JMP  Vol.2 No.5 , May 2011
Can a Massive Graviton be a Stable Particle
Author(s) Andrew Beckwith
ABSTRACT
This document is based on a question asked in the Dark Side of the Universe 2010 conference in Leon, Mexico, when a researcher from India asked the author about how to obtain a stability analysis of massive gravitons. The answer to this question involves an extension of the usual Pauli_Fiertz Langrangian as written by Ortin, with non- zero graviton mass contributing to a relationship between the trace of a revised GR stress-energy tensor (assuming non- zero graviton mass), and the trace of a revised symmetric tensor times a tiny mass for a 4 dimensional graviton. The resulting analysis makes use of Visser’s treatment of a stress en-ergy tensor, with experimental applications discussed in the resulting analysis. If the square of frequency of a massive graviton is real valued and greater than zero, stability can be possibly confirmed experimentally.

Cite this paper
nullA. Beckwith, "Can a Massive Graviton be a Stable Particle," Journal of Modern Physics, Vol. 2 No. 5, 2011, pp. 350-353. doi: 10.4236/jmp.2011.25043.
References
[1]   A. W. Beckwith, “Applications of Euclidian Snyder Geo- metry to the Foundations of Space-Time Physics,” Electronic Journal of Theoretical Physics, Vol. 7, No. 24, 2010, pp. 241-266.

[2]   A. Beckwith, “Energy Content of Gravitation as a Way to Quantify Both Entropy and Information Generation in the Early Universe,” Journal of Modern Physics, Vol. 2, No. 2, 2011, pp. 58-61. doi:10.4236/jmp.2011.22010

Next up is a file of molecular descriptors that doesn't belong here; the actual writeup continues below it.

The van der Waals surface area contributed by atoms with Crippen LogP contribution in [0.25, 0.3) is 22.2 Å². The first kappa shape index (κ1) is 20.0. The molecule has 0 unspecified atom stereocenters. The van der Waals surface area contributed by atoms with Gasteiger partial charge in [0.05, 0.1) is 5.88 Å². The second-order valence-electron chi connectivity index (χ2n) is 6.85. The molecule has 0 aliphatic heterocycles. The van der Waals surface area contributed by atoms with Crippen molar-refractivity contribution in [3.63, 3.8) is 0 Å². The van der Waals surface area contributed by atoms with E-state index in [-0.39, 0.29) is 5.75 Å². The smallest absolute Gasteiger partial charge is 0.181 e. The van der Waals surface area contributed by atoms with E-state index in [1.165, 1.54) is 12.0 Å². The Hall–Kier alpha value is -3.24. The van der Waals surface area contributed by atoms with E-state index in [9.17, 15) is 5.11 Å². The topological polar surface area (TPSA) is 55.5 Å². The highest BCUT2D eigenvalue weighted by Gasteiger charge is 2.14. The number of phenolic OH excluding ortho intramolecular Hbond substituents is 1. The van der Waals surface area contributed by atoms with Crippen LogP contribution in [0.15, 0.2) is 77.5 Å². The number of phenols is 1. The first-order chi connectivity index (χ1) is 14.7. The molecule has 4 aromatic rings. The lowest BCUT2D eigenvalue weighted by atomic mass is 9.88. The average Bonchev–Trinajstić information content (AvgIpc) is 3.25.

[3]   G. Smoot, “CMB Observations and the Standard Model of the Universe,” International Programme of Cosmology Daniel Chalonge “Third Millennium,” Paris, 2007.

[4]   M. Maggiore, “Gravitational Waves, Volume 1: Theory and Experiment,” Oxford University Press, Oxford, 2008.

[5]   M. Visser, “Mass for the Graviton,” General Relativity and Gravitation, Vol. 30, No. 12, 1998, pp. 1717-1728. doi:10.1023/A:1026611026766

[6]   R. Durrer and M. Rinaldi, “Graviton Production in Noninflationary Cosmology,” Physical Review D, Vol. 79, No. 6, 2009, p. 063507. doi:10.1103/PhysRevD.79.063507

[7]   M. Alcubierre, “Introduction to Numerical Relativity,” Oxford University Press, Oxford, 2008.

[8]   Y. Ng, “Spacetime Foam: From Entropy and Holography to Infinite Statistics and Nonlocality,” Entropy 2008, Vol. 10, No. 4, 2008, pp. 441-461. doi:10.3390/e10040441

[9]   G. ‘t Hooft, “The Mathematical Basis for Deterministic Quantum Mechanics,” In: Th. M. Nieuwenhuizen, et al., Eds., Beyond the Quantum, World Scientific Publishing, Singapore, 2006.

[10]   G. ‘t Hooft, “Determinism beneath Quantum Mechanics,” Report Number: ITP-02/69; SPIN-2002/45. http://arxiv.org/abs/quant-ph/0212095

[11]   R. Maartens, “Braneworld Cosmology, Chapter 7 - The Physics of the Early Universe,” Lecture Notes in Physics, Vol. 653, 2005, pp. 213-252.

[12]   U. Sarkar, “Particle and Astroparticle Physics in ‘Series of High Energy Physics, Cosmology and Gravitation’,” Taylor & Francis, New York, 2008.

[13]   T. Ortin, “Gravity and Strings,” Cambridge University Press, Oxford, 2007.

[14]   J. Y. Kim, “Stability and Fluctuation Modes of Giant Gravitons with NSNS B Field,” Physics Letters B, Vol. 529, No. 1-2, 2002, pp. 150-162. doi:10.1016/S0370-2693(02)01233-9

[15]   Lloyd, S., “Computational Capacity of the Universe,” Physical Review Letters, Vol. 88, No. 23, 2002, p. 237901. doi:10.1103/PhysRevLett.88.237901

 
 
Top